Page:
I went to a European School in Brussels where there were kids from all over the EU. I remember diplomacy between the 6-10 year olds, playing football and occasionally having fights in teams according to country. It has kept me interested in European and worldwide relationships ever since.

    Tags: Education/School, Europe, Highlighted

    Image copyright: cc

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    Upside down subversion

    Kate, News Correspondent
    My dad is a very Irish man. He has always stuck his postage stamps upside-down onto envelopes, and when I was six years old I asked him why he did this. He proclaimed Come the revolution! and waggled his fist in the air. Years later he explained that his Republicanism had led to small acts of subversion against the monarchy. Sticking stamps on upside-down was his little way of marking his discontent with the Queen and makes me think that my dad is a modern Che Guevara.

    Tags: 1980s, Dissent & Activism, Highlighted, Monarchy, United Kingdom

    Image copyright: cc

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    9/11 on the news

    Whitney, Student
    I remember September 11th, coming home from school and seeing it on the news.

    Tags: 2000s, Crisis/Conflict, Highlighted, North America, War

    Image copyright: cc

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    Our bodies, our choice

    Chelsea, Community Worker
    One of my clearest memories was from my first year of an all girls' high school in Australia, which means that people were 12 going on 13. Swimming was one of the summer sports which you were required to participate in. But one of the girls had her period. She went to the teacher and explained that she couldn't swim because of that. The teacher pulled her up in front of the whole class and told them that having your period is no excuse for not being able to swim; you should be wearing tampons. At the time I was outraged: they're our bodies and we should have the right to choose what we do with them and how they're used and certainly shouldn't be publicly humiliated with their choices. I was interested in women and feminism before that, but it was the first time I articulated those 'political' feelings. It made me think of how 'the personal is political'. I complained, and got my parents to complain and, eventually, if girls had their periods they had the option of tennis instead. So it did affect some change I suppose.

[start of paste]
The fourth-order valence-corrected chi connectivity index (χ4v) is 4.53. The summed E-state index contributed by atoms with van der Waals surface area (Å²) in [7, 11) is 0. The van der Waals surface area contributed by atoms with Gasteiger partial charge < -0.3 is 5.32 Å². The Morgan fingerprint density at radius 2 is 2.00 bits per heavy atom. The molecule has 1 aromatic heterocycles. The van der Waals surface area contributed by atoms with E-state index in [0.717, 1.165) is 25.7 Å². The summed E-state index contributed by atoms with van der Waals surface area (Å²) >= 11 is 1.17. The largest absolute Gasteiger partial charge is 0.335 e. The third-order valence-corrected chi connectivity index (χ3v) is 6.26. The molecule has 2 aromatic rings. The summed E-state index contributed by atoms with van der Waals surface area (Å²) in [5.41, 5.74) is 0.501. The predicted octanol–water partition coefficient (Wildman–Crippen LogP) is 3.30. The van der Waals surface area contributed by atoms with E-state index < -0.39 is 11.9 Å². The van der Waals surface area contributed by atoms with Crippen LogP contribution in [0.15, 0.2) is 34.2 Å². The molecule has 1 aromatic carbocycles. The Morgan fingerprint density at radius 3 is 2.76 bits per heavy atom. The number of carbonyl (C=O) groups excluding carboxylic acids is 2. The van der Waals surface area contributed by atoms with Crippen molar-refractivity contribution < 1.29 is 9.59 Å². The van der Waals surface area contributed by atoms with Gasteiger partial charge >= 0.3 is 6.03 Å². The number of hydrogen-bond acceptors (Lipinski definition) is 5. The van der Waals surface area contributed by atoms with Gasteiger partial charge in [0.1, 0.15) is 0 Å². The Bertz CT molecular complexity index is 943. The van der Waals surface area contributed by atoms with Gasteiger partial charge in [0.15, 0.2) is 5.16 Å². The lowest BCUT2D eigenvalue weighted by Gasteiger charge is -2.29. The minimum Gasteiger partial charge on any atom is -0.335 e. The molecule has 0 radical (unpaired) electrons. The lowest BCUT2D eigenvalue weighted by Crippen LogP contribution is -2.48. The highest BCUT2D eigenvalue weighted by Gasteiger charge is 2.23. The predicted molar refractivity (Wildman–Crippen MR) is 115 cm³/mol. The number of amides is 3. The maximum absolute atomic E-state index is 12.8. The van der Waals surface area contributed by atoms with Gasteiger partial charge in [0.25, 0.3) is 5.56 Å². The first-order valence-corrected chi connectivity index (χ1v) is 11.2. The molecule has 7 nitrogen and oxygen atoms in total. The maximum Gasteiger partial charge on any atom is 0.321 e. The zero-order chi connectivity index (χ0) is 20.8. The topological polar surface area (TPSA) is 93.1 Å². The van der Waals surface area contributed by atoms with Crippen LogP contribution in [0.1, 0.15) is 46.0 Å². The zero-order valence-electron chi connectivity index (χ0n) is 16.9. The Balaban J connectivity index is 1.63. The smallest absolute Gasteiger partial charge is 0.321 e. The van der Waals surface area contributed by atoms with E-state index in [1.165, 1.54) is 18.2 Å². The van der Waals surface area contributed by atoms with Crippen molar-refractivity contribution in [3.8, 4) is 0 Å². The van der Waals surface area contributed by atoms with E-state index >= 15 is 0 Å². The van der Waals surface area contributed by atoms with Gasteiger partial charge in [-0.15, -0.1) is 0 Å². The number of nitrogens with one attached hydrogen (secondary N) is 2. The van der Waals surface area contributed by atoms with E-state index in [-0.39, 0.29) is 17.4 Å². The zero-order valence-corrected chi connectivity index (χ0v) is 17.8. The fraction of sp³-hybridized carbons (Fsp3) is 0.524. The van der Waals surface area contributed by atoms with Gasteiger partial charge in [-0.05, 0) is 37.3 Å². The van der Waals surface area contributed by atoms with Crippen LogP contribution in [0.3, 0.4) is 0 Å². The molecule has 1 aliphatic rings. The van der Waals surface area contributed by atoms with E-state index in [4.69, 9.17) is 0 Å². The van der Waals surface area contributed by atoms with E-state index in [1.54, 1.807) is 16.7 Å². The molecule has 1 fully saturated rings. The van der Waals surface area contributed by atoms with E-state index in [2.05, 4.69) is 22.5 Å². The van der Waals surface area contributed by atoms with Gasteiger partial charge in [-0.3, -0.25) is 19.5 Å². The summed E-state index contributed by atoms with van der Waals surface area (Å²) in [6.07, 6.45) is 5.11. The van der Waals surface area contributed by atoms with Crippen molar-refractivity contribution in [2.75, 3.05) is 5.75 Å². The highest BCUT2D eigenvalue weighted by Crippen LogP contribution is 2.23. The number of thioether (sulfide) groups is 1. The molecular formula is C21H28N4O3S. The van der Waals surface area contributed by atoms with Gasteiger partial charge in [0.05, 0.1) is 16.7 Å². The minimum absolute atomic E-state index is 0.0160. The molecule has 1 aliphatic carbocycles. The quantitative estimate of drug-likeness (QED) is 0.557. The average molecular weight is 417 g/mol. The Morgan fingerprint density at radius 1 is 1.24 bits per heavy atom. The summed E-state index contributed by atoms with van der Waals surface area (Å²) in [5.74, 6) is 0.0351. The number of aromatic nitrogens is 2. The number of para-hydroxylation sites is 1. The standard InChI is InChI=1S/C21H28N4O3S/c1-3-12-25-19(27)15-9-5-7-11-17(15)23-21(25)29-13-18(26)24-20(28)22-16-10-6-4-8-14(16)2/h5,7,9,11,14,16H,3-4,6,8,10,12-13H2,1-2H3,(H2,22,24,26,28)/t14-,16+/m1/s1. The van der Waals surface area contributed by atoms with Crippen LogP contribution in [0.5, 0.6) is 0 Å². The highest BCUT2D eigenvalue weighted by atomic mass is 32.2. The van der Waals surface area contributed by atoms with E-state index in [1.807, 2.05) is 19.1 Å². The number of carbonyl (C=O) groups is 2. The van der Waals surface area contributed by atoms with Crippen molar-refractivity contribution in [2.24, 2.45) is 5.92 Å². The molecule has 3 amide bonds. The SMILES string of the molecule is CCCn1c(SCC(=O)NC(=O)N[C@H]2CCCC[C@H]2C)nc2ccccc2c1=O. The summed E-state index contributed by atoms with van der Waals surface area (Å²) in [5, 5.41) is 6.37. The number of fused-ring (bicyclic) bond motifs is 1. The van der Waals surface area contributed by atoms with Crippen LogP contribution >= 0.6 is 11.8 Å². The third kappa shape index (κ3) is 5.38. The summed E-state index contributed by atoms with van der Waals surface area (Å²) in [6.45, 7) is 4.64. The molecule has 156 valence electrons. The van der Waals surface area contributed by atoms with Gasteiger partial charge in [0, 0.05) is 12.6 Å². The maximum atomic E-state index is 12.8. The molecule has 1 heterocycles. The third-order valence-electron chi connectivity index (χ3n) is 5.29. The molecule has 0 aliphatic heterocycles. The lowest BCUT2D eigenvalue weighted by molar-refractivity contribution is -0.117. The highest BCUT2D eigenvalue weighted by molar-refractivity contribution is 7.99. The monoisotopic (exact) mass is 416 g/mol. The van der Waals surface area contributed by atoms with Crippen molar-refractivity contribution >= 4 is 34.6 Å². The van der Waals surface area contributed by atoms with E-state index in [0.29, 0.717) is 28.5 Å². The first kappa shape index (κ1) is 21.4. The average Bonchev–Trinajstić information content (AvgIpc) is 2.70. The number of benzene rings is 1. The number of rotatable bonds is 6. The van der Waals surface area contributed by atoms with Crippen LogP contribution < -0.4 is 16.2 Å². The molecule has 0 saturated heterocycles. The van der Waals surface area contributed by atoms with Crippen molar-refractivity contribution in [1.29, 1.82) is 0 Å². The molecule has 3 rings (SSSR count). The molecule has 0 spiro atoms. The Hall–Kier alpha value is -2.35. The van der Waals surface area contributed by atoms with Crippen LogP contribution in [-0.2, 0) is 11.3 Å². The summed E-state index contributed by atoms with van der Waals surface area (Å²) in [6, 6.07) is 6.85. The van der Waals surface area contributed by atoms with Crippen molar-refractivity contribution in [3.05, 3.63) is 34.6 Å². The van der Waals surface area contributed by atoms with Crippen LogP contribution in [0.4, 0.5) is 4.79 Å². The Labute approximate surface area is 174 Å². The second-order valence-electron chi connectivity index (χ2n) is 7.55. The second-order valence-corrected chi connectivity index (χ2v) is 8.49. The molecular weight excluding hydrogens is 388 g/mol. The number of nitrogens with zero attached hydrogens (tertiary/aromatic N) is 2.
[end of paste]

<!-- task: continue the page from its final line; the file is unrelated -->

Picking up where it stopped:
Tags: Dissent & Activism, Education/School, Feminism/Gender, Highlighted, Human/Civil Rights

    Image copyright: cc

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    Exception to the rule

    Simon, Charity Associate Director
    I attended a Labour party rally with my mum during the 1979 election. I couldn't understand why my mum, a staunch feminist, didn't support Thatcher - a woman.

    Tags: 1970s, Feminism/Gender, Highlighted, Historical/Political Figures, United Kingdom, Voting/Elections

    Image copyright: cc

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    Nelson Mandela

    Ramy, Charity Fundraiser
    We were learning about Nelson Mandela in school. It made me realise that he had been locked up for something he hadn't done and I remember thinking how bad that was. I guess that's the first time I thought 'wow, there's a world outside my school'.

    Tags: 1990s, Education/School, Highlighted, Historical/Political Figures, Sub-Saharan Africa

    Image copyright: cc

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    Berlin Wall

    Danny, Artist
    The first political thing I can remember as a kid is probably the Berlin Wall coming down. I was nine and it was quite surreal, I was from a small little town and couldn't really understand, I just knew that it was something really powerful and that it was going to change a lot of things.

    Tags: 1980s, Europe, Highlighted, Peace/Unity

    Image copyright: cc

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    Milk snatcher

    Monica, Student
    I remember Margaret Thatcher taking our milk away when I was at school. I was not happy about it. I was about 12 when she came into power and there was a big hooha about it. She had taken milk from the mouths of babes, with her hair that never moved!